Every day, I interact with men and women who have the economic privilege of spending an average of $45 on a lipstick.
I work at a chain store that retails luxury cosmetics. To be honest, I don’t walk into my job expecting to discuss social justice issues. Frequently I refrain from holding these conversations with my clients. It makes daily life simpler for people like me – women of color who find it difficult to keep from contributing to dialogues surrounding race.
The golden rule? Shut it, and keep moving. Staying out of it means staying out of trouble. Just because the topic you want to talk about involves your own marginalization, doesn’t mean you won’t end up hurting white feelings in the process. And there’s nothing worse than being a person of color with white tears on your hands. Trust me.
It was Black Friday and the mall was packed.
My shift was ending. I couldn’t wait to get out and join some friends at a rally for Michael Brown, the 18-year-old African American male who was fatally shot by a police officer in Ferguson, Missouri. The day of the rally was set to Black Friday in an effort to disrupt shoppers and divert their attention to the on going reign of police brutality against young black males in this country.
“HANDS UP, DON’T SHOOT! HANDS UP, DON’T SHOOT! HANDS UP, DON’T SHOOT!”
The protest had already reached the mall of the store I worked in. Protesters swarmed the escalators and ground level of the building, thundering in unison. I couldn’t wait to be able to get out there.
All the while, I had been assisting an older white woman. Her basket was full of gift sets and she was ready to check out. We had been conversing throughout her time in the store in the store. It was small talk, really. She now knew my go-to nude lip and the movie I saw with my friends last week.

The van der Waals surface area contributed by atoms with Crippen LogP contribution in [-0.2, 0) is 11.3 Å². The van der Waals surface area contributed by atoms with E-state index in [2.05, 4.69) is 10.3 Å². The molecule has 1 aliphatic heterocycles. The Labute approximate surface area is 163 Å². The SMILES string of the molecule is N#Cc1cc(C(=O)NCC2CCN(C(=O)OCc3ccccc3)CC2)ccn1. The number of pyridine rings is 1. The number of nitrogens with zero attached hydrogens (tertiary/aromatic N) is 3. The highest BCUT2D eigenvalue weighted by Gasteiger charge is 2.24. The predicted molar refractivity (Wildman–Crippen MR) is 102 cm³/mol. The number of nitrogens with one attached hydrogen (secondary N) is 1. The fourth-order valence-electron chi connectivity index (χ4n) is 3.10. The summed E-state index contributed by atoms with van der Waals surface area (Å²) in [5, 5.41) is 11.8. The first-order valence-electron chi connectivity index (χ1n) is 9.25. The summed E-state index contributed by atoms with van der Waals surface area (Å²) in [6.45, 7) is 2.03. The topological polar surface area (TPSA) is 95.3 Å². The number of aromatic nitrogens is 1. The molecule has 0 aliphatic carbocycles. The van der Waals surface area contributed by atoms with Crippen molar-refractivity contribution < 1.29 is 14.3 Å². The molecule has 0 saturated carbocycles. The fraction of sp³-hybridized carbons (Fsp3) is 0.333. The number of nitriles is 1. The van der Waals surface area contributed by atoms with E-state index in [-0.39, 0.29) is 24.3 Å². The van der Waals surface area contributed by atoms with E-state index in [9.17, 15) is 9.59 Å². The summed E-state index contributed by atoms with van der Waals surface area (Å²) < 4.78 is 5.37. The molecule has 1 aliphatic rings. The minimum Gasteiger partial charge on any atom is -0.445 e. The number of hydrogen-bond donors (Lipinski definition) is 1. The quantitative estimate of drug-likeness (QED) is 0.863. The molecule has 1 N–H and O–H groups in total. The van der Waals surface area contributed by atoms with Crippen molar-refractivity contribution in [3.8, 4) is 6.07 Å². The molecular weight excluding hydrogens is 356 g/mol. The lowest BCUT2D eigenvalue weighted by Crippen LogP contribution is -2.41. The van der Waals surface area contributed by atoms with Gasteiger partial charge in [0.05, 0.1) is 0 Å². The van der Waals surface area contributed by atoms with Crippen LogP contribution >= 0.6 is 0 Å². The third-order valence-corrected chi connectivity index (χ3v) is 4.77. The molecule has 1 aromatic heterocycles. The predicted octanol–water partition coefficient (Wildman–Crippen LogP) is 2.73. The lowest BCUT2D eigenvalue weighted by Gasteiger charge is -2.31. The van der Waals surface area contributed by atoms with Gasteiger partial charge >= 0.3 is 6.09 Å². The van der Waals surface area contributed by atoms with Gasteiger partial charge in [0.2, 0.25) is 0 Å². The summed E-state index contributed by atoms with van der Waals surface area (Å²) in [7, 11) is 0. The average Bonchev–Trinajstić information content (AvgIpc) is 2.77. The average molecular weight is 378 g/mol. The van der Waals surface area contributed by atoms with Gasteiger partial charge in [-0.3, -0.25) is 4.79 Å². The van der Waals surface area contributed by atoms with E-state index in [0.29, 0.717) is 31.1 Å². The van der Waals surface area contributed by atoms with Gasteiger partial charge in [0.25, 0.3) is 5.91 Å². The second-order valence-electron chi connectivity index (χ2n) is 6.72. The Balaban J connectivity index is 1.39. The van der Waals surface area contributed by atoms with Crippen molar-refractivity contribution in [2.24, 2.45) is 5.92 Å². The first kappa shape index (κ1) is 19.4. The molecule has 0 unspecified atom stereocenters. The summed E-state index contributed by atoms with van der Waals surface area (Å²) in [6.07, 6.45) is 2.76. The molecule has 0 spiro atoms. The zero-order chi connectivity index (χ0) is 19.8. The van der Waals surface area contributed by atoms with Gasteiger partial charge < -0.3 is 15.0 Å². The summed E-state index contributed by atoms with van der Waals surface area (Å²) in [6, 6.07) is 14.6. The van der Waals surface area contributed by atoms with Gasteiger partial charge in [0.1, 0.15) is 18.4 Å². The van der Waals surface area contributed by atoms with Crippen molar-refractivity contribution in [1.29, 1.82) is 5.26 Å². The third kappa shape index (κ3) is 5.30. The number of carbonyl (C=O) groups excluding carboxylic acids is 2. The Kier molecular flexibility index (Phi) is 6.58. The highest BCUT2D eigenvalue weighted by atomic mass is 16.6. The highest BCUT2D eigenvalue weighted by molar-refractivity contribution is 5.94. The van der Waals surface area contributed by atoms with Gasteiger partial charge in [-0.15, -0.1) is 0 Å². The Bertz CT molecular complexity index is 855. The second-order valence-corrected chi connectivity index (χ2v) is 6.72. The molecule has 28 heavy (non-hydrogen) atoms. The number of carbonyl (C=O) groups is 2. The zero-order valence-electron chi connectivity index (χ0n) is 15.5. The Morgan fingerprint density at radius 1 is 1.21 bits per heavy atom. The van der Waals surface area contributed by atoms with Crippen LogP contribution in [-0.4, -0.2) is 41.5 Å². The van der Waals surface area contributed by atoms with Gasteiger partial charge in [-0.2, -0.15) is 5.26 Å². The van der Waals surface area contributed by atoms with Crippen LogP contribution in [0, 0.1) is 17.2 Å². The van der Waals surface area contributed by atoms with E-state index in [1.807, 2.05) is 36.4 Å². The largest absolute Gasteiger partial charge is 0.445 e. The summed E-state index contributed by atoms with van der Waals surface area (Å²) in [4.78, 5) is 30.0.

I was stunned by the sharp turn our conversation took as the chanting grew louder and louder.
“I don’t – I just don’t know. It’s offensive, really. I – I think these people should just get over it,” she said. “You can’t just decide to make a big deal about one death. You know what I mean? You do know what I mean, right? It’s so offensive.”
At that point she was leaning in and whispering very close to my face. Did she just say offensive? Did she really want to know if I knew what she meant? Really? Really.
It’s moments like these that throw me into one recurring thought that I can never say out loud:
“You’re talking to the wrong freaking person.”
But I obviously didn’t say that.
I’m an Indian American Muslim woman. Race is an interesting theme in my life. I encounter people that carry bizarre assumptions about my values based on how I look. I am a non-black ally with passionate views on racial inequality. Assumptions based on how I look – non-black, brown woman from a ‘model minority’ – these assumptions are almost always wrong.
I still couldn’t believe she said that. I didn’t make eye contact and continued my robotic motions of wrapping her gift sets. I burned beneath my skin, half-shocked she had said what she did, half-angry I couldn’t respond.
Some say there are certain conversations not meant for the workplace. It’s true, talk about religion and politics ruins dinner parties – a particular hobby of mine – and sometimes, the less you know about other people’s politics, the easier it is to work with them.
But in suppressing these conversations, the voices of countless women of color are hushed. These issues are not just close to us, they are undeniably a part of our identity as well as our daily existence. Excluding these conversations from the workplace means excluding how we identify, what we experience, and what we value.
And even if superiors allowed inclusive conversations in the workplace, white privilege people of color to tip-toe around such topics. Listening to white people’s politics while remaining silent about my own out of fear is an absurd reality.
And if the truth about anything is told, suddenly I become responsible for white tears and white feelings. Some magical occurrence undermines my own struggle in the face of someone else’s hypersensitivity. Somehow now the value of a teenage boy’s life is worth little in comparison to the potential hurt feelings I might cause simply by bringing it up.
I am a brown woman tired of apologizing for discussing the marginalization of black and brown people. It’s not my job to handle white feelings after pointing out white privilege. White tears are not my responsibility.